Democratic Rep. Anthony Weiner's resignation Thursday creates more questions than answers for the future of New York's 9th district.
And two Democrats — Gov. Andrew Cuomo and Rep. Joe Crowley — will be pulling all the strings.
New York's unorthodox election laws give the governor unilateral authority to decide if and when a Congressional vacancy is filled. State statute also allows the county party chairman — in this case Crowley, who leads the Queens County Democratic Party — to control the nomination process.
Tom Connolly of the New York Board of Elections confirmed there would be no primary election when a vacancy occurs. And at the very earliest, he said, a special election could take place in about three months, in part because a recent legislative change requires 80 to 90 days for military ballots to be returned.
But even a three-month time frame could be aggressive.
In the case of upstate Democratic Rep. Eric Massa's sudden resignation in March 2010, then-Gov. David Paterson (D) allowed the seat to remain vacant until the general election eight months later.
With the 2011 general election more than 16 months away, Cuomo isn't likely to follow Paterson's lead. A more probable scenario would mirror Cuomo's decision after the abrupt resignation of Rep. Chris Lee (R) earlier this year in New York's 26th district.
In that case, Cuomo waited a month to formally declare the seat vacant and scheduled the election for 10 weeks later.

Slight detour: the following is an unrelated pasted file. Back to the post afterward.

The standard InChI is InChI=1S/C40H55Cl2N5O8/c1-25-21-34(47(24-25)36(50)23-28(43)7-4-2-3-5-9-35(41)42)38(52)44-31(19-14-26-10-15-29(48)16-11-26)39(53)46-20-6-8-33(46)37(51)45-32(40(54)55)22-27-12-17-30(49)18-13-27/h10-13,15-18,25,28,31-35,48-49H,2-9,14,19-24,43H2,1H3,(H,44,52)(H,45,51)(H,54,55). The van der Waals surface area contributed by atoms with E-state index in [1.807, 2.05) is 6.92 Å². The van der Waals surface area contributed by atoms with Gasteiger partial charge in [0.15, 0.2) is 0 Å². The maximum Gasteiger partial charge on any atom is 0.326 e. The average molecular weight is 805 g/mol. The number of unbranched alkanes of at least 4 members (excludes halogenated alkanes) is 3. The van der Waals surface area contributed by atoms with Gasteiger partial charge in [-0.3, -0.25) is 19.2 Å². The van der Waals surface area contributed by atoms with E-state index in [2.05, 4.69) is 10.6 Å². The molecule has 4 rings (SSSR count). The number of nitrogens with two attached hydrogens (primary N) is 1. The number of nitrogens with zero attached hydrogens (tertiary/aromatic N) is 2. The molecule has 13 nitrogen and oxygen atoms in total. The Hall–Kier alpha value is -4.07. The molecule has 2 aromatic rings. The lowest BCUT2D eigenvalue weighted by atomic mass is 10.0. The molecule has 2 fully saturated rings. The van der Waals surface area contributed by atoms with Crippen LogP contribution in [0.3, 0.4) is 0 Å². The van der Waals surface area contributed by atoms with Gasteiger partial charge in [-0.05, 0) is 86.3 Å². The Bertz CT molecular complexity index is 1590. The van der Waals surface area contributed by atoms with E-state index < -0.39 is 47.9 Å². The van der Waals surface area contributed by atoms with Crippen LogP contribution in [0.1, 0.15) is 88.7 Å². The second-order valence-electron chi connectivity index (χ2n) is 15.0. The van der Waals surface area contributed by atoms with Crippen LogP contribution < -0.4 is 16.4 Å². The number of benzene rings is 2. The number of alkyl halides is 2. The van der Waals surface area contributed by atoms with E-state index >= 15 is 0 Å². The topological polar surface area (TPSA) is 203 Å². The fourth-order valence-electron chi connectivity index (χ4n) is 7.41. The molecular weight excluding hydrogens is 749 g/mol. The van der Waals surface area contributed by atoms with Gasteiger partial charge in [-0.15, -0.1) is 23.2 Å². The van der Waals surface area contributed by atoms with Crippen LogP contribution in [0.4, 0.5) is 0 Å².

Regardless of its timing, Democrats are expected to maintain their hold on Weiner's seat, which includes parts of Queens and Brooklyn.
Crowley, who has his own redistricting ambitions very much on his mind, could play kingmaker in the process of selecting a party nominee.
Local Democrats report that Crowley, whose district borders Weiner's, hopes to claim a piece of the departing Congressman's district, which includes white Catholic voters. That means he's unlikely to select an ambitious Weiner successor who would fight to maintain the current district boundaries, according to Democrats familiar with Crowley's thinking.
Three Democrats are dominating the discussion of potential successors.
City Councilman Mark Weprin is chairman of an influential subcommittee that he might be reluctant to give up. Former City Councilman Eric Gioia, considered young and ambitious, has been known to clash with Crowley. And former City Councilwoman Melinda Katz, who narrowly lost to Weiner in the 1998 Democratic primary when the 9th district was last an open seat, is considered closer to Crowley but ambitious, as well.
Democrats have long controlled New York City politics. And while there will be a Republican opponent, local political observers largely expect that person to be token opposition.
One Republican, however, is making some noise. Supporters of Queens Council member Eric Ulrich (R) recently launched the website removeweiner.com in addition to a national advertising campaign.
Republicans have little hope of capturing the seat, even in a low-turnout special election. A GOP campaign aide noted that Democrats have a 150,000-voter registration advantage.
“We look at those as overwhelming numbers to try to counter,” the aide said. “That’s like going up Mount Everest on a Segway.”
The comment, of course, could be an attempt to set low expectations in the unlikely event that circumstances allow Republicans to compete in the special election. That was the case, only in reverse, when Democratic Rep. Kathy Hochul scored a stunning victory in the Empire State’s most recent special election, a three-way contest in western New York last month.
Terri Henderson, 6, center, whose mother is El Salvador, attends a rally with members of Congress at Union Station's Columbus Circle to announce the Restore Opportunity, Strengthen, and Improve the Economy (ROSIE) Act on July 29, 2014. The legislation provides incentives for government contractors to pay a living wage and other benefits that would help low-income workers.